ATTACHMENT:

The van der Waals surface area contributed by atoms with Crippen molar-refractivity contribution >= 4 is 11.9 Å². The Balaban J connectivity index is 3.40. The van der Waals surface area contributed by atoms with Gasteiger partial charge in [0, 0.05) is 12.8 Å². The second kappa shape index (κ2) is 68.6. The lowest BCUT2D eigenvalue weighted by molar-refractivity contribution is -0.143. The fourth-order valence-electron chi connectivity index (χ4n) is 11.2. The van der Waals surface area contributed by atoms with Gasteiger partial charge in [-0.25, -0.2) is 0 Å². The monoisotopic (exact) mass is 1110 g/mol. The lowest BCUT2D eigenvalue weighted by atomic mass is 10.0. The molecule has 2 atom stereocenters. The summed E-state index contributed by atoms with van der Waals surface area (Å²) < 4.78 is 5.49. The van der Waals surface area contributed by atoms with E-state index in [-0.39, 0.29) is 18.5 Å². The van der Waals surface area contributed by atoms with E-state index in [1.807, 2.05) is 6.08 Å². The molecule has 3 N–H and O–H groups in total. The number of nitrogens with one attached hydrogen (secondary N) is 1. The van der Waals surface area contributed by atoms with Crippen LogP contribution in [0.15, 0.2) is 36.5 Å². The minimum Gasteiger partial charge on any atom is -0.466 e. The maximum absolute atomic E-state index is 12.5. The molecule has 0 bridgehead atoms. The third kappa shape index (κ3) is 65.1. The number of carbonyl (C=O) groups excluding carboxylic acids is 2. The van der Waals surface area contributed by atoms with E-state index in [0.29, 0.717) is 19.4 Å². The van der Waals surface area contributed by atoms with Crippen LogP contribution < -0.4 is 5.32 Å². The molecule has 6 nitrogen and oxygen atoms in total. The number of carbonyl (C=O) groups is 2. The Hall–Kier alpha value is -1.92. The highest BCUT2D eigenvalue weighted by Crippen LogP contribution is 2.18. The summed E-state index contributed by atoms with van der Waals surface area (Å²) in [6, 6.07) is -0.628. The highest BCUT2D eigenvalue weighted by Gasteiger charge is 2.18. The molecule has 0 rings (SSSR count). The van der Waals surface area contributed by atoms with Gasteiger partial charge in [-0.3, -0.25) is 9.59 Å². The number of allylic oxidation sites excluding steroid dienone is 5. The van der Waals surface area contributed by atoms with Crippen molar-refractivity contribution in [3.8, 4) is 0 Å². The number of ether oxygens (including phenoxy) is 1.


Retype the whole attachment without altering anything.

The van der Waals surface area contributed by atoms with Crippen molar-refractivity contribution >= 4 is 11.9 Å². The Balaban J connectivity index is 3.40. The van der Waals surface area contributed by atoms with Gasteiger partial charge in [0, 0.05) is 12.8 Å². The second kappa shape index (κ2) is 68.6. The lowest BCUT2D eigenvalue weighted by molar-refractivity contribution is -0.143. The fourth-order valence-electron chi connectivity index (χ4n) is 11.2. The van der Waals surface area contributed by atoms with Gasteiger partial charge in [-0.25, -0.2) is 0 Å². The monoisotopic (exact) mass is 1110 g/mol. The lowest BCUT2D eigenvalue weighted by atomic mass is 10.0. The molecule has 2 atom stereocenters. The summed E-state index contributed by atoms with van der Waals surface area (Å²) < 4.78 is 5.49. The van der Waals surface area contributed by atoms with E-state index in [-0.39, 0.29) is 18.5 Å². The van der Waals surface area contributed by atoms with E-state index in [1.807, 2.05) is 6.08 Å². The molecule has 3 N–H and O–H groups in total. The number of nitrogens with one attached hydrogen (secondary N) is 1. The van der Waals surface area contributed by atoms with Crippen LogP contribution in [0.15, 0.2) is 36.5 Å². The minimum Gasteiger partial charge on any atom is -0.466 e. The maximum absolute atomic E-state index is 12.5. The molecule has 0 bridgehead atoms. The third kappa shape index (κ3) is 65.1. The number of carbonyl (C=O) groups excluding carboxylic acids is 2. The van der Waals surface area contributed by atoms with E-state index in [0.29, 0.717) is 19.4 Å². The van der Waals surface area contributed by atoms with Crippen LogP contribution < -0.4 is 5.32 Å². The molecule has 6 nitrogen and oxygen atoms in total. The number of carbonyl (C=O) groups is 2. The Hall–Kier alpha value is -1.92. The highest BCUT2D eigenvalue weighted by Crippen LogP contribution is 2.18. The summed E-state index contributed by atoms with van der Waals surface area (Å²) in [6, 6.07) is -0.628. The highest BCUT2D eigenvalue weighted by Gasteiger charge is 2.18. The molecule has 0 rings (SSSR count). The van der Waals surface area contributed by atoms with Gasteiger partial charge in [-0.3, -0.25) is 9.59 Å². The number of allylic oxidation sites excluding steroid dienone is 5. The van der Waals surface area contributed by atoms with Crippen molar-refractivity contribution in [3.8, 4) is 0 Å². The number of ether oxygens (including phenoxy) is 1.